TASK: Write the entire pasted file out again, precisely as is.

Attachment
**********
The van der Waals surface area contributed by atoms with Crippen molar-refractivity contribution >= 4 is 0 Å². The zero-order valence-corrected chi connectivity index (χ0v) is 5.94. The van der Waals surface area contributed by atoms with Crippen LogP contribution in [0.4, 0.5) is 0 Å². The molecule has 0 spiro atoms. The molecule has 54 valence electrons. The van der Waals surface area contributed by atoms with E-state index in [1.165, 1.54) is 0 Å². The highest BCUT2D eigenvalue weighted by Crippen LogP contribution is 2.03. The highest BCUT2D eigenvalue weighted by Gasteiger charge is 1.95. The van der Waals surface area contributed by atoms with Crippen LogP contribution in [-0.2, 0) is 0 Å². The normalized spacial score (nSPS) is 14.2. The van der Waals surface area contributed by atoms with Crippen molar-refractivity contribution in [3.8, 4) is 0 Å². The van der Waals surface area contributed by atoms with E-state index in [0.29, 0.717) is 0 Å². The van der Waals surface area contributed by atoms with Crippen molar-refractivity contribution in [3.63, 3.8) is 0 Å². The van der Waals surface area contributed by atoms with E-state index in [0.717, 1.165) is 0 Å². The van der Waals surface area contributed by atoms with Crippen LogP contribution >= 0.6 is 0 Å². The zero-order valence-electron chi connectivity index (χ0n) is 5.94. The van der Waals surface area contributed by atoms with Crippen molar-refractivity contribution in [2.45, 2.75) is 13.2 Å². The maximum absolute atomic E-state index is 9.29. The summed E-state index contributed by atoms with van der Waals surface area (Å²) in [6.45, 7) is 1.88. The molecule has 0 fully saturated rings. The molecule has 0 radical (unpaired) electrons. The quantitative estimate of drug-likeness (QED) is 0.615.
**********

The van der Waals surface area contributed by atoms with Crippen molar-refractivity contribution >= 4 is 0 Å². The zero-order valence-corrected chi connectivity index (χ0v) is 5.94. The van der Waals surface area contributed by atoms with Crippen LogP contribution in [0.4, 0.5) is 0 Å². The molecule has 0 spiro atoms. The molecule has 54 valence electrons. The van der Waals surface area contributed by atoms with E-state index in [1.165, 1.54) is 0 Å². The highest BCUT2D eigenvalue weighted by Crippen LogP contribution is 2.03. The highest BCUT2D eigenvalue weighted by Gasteiger charge is 1.95. The van der Waals surface area contributed by atoms with Crippen LogP contribution in [-0.2, 0) is 0 Å². The normalized spacial score (nSPS) is 14.2. The van der Waals surface area contributed by atoms with Crippen molar-refractivity contribution in [3.8, 4) is 0 Å². The van der Waals surface area contributed by atoms with E-state index in [0.29, 0.717) is 0 Å². The van der Waals surface area contributed by atoms with Crippen molar-refractivity contribution in [3.63, 3.8) is 0 Å². The van der Waals surface area contributed by atoms with E-state index in [0.717, 1.165) is 0 Å². The van der Waals surface area contributed by atoms with Crippen LogP contribution >= 0.6 is 0 Å². The zero-order valence-electron chi connectivity index (χ0n) is 5.94. The van der Waals surface area contributed by atoms with Crippen molar-refractivity contribution in [2.45, 2.75) is 13.2 Å². The maximum absolute atomic E-state index is 9.29. The summed E-state index contributed by atoms with van der Waals surface area (Å²) in [6.45, 7) is 1.88. The molecule has 0 fully saturated rings. The molecule has 0 radical (unpaired) electrons. The quantitative estimate of drug-likeness (QED) is 0.615.